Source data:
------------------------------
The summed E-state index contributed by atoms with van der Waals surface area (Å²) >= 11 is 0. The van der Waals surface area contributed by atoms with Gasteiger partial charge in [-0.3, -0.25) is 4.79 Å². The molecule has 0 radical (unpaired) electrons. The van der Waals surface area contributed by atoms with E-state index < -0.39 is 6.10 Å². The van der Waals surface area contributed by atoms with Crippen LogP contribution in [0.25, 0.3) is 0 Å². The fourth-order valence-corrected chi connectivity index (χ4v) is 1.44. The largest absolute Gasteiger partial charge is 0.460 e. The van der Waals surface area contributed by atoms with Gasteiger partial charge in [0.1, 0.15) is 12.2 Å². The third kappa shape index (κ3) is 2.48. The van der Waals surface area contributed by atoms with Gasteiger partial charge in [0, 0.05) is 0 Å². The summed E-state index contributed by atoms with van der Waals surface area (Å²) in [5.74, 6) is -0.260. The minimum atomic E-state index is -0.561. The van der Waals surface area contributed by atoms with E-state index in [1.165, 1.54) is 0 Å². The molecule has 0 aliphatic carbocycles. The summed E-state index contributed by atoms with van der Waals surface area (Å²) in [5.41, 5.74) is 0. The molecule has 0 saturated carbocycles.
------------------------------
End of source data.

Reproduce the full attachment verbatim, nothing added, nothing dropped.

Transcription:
The summed E-state index contributed by atoms with van der Waals surface area (Å²) >= 11 is 0. The van der Waals surface area contributed by atoms with Gasteiger partial charge in [-0.3, -0.25) is 4.79 Å². The molecule has 0 radical (unpaired) electrons. The van der Waals surface area contributed by atoms with E-state index < -0.39 is 6.10 Å². The van der Waals surface area contributed by atoms with Crippen LogP contribution in [0.25, 0.3) is 0 Å². The fourth-order valence-corrected chi connectivity index (χ4v) is 1.44. The largest absolute Gasteiger partial charge is 0.460 e. The van der Waals surface area contributed by atoms with Gasteiger partial charge in [0.1, 0.15) is 12.2 Å². The third kappa shape index (κ3) is 2.48. The van der Waals surface area contributed by atoms with Gasteiger partial charge in [0, 0.05) is 0 Å². The summed E-state index contributed by atoms with van der Waals surface area (Å²) in [5.74, 6) is -0.260. The minimum atomic E-state index is -0.561. The van der Waals surface area contributed by atoms with E-state index in [1.165, 1.54) is 0 Å². The molecule has 0 aliphatic carbocycles. The summed E-state index contributed by atoms with van der Waals surface area (Å²) in [5.41, 5.74) is 0. The molecule has 0 saturated carbocycles.